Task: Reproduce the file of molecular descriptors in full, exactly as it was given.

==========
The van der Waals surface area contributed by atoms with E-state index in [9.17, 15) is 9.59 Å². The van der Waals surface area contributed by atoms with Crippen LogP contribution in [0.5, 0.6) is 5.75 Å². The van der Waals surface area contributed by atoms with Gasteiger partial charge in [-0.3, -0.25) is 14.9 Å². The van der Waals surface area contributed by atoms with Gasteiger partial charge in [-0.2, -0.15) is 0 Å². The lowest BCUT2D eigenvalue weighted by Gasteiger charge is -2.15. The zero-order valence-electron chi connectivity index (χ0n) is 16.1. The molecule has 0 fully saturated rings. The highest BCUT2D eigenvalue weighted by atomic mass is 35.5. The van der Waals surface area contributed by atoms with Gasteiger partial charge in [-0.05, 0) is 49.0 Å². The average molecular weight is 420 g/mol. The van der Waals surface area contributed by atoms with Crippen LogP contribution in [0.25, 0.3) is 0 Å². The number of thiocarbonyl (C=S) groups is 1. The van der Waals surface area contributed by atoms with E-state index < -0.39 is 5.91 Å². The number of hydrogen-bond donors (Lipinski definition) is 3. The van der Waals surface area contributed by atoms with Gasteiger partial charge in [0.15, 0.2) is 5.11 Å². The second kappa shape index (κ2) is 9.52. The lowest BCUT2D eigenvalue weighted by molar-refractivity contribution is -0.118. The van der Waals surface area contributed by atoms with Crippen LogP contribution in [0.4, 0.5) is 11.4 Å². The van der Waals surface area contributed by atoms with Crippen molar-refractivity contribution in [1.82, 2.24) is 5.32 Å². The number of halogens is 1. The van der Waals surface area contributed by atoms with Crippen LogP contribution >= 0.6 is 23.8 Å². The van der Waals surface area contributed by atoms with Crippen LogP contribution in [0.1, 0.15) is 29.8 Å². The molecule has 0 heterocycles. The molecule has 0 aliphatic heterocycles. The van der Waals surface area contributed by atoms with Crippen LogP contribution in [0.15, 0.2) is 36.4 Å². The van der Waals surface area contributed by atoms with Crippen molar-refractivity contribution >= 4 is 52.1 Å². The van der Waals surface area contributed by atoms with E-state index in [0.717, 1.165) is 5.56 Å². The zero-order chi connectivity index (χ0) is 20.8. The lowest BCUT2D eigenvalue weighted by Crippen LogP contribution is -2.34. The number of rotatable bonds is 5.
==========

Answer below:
The van der Waals surface area contributed by atoms with E-state index in [9.17, 15) is 9.59 Å². The van der Waals surface area contributed by atoms with Crippen LogP contribution in [0.5, 0.6) is 5.75 Å². The van der Waals surface area contributed by atoms with Gasteiger partial charge in [-0.3, -0.25) is 14.9 Å². The van der Waals surface area contributed by atoms with Gasteiger partial charge in [-0.2, -0.15) is 0 Å². The lowest BCUT2D eigenvalue weighted by Gasteiger charge is -2.15. The zero-order valence-electron chi connectivity index (χ0n) is 16.1. The molecule has 0 fully saturated rings. The highest BCUT2D eigenvalue weighted by atomic mass is 35.5. The van der Waals surface area contributed by atoms with Gasteiger partial charge in [-0.05, 0) is 49.0 Å². The average molecular weight is 420 g/mol. The van der Waals surface area contributed by atoms with Crippen LogP contribution in [0.25, 0.3) is 0 Å². The number of thiocarbonyl (C=S) groups is 1. The van der Waals surface area contributed by atoms with E-state index < -0.39 is 5.91 Å². The number of hydrogen-bond donors (Lipinski definition) is 3. The van der Waals surface area contributed by atoms with Gasteiger partial charge in [0.15, 0.2) is 5.11 Å². The second kappa shape index (κ2) is 9.52. The lowest BCUT2D eigenvalue weighted by molar-refractivity contribution is -0.118. The van der Waals surface area contributed by atoms with Crippen LogP contribution in [0.4, 0.5) is 11.4 Å². The van der Waals surface area contributed by atoms with Crippen molar-refractivity contribution in [1.82, 2.24) is 5.32 Å². The number of halogens is 1. The van der Waals surface area contributed by atoms with Crippen LogP contribution >= 0.6 is 23.8 Å². The van der Waals surface area contributed by atoms with Crippen LogP contribution in [0.1, 0.15) is 29.8 Å². The molecule has 0 heterocycles. The molecule has 0 aliphatic heterocycles. The van der Waals surface area contributed by atoms with Crippen LogP contribution in [0.15, 0.2) is 36.4 Å². The van der Waals surface area contributed by atoms with Crippen molar-refractivity contribution >= 4 is 52.1 Å². The van der Waals surface area contributed by atoms with E-state index in [0.717, 1.165) is 5.56 Å². The zero-order chi connectivity index (χ0) is 20.8. The lowest BCUT2D eigenvalue weighted by Crippen LogP contribution is -2.34. The number of rotatable bonds is 5.